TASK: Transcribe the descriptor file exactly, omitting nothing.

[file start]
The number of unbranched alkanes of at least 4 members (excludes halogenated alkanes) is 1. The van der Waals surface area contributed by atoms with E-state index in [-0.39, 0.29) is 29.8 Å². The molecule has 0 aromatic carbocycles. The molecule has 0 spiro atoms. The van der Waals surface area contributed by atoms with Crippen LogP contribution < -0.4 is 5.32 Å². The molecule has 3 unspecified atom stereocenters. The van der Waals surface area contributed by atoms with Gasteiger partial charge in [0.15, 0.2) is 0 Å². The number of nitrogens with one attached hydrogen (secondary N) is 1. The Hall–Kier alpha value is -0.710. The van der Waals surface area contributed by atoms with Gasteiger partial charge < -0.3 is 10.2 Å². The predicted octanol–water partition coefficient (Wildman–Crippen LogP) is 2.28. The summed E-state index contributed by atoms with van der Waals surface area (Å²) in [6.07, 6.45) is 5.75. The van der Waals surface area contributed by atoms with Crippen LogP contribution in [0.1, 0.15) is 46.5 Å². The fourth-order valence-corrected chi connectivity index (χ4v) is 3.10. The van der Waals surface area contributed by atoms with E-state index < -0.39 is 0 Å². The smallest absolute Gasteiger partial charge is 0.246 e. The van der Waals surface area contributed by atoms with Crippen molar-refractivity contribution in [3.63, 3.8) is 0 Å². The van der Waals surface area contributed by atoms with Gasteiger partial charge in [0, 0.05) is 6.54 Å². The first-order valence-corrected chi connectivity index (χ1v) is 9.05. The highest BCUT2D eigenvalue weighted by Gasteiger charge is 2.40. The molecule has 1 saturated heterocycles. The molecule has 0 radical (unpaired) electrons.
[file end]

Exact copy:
The number of unbranched alkanes of at least 4 members (excludes halogenated alkanes) is 1. The van der Waals surface area contributed by atoms with E-state index in [-0.39, 0.29) is 29.8 Å². The molecule has 0 aromatic carbocycles. The molecule has 0 spiro atoms. The van der Waals surface area contributed by atoms with Crippen LogP contribution < -0.4 is 5.32 Å². The molecule has 3 unspecified atom stereocenters. The van der Waals surface area contributed by atoms with Gasteiger partial charge in [0.15, 0.2) is 0 Å². The number of nitrogens with one attached hydrogen (secondary N) is 1. The Hall–Kier alpha value is -0.710. The van der Waals surface area contributed by atoms with Gasteiger partial charge < -0.3 is 10.2 Å². The predicted octanol–water partition coefficient (Wildman–Crippen LogP) is 2.28. The summed E-state index contributed by atoms with van der Waals surface area (Å²) in [6.07, 6.45) is 5.75. The van der Waals surface area contributed by atoms with Crippen LogP contribution in [0.1, 0.15) is 46.5 Å². The fourth-order valence-corrected chi connectivity index (χ4v) is 3.10. The van der Waals surface area contributed by atoms with E-state index < -0.39 is 0 Å². The smallest absolute Gasteiger partial charge is 0.246 e. The van der Waals surface area contributed by atoms with Crippen molar-refractivity contribution in [3.63, 3.8) is 0 Å². The van der Waals surface area contributed by atoms with Gasteiger partial charge in [0, 0.05) is 6.54 Å². The first-order valence-corrected chi connectivity index (χ1v) is 9.05. The highest BCUT2D eigenvalue weighted by Gasteiger charge is 2.40. The molecule has 1 saturated heterocycles. The molecule has 0 radical (unpaired) electrons.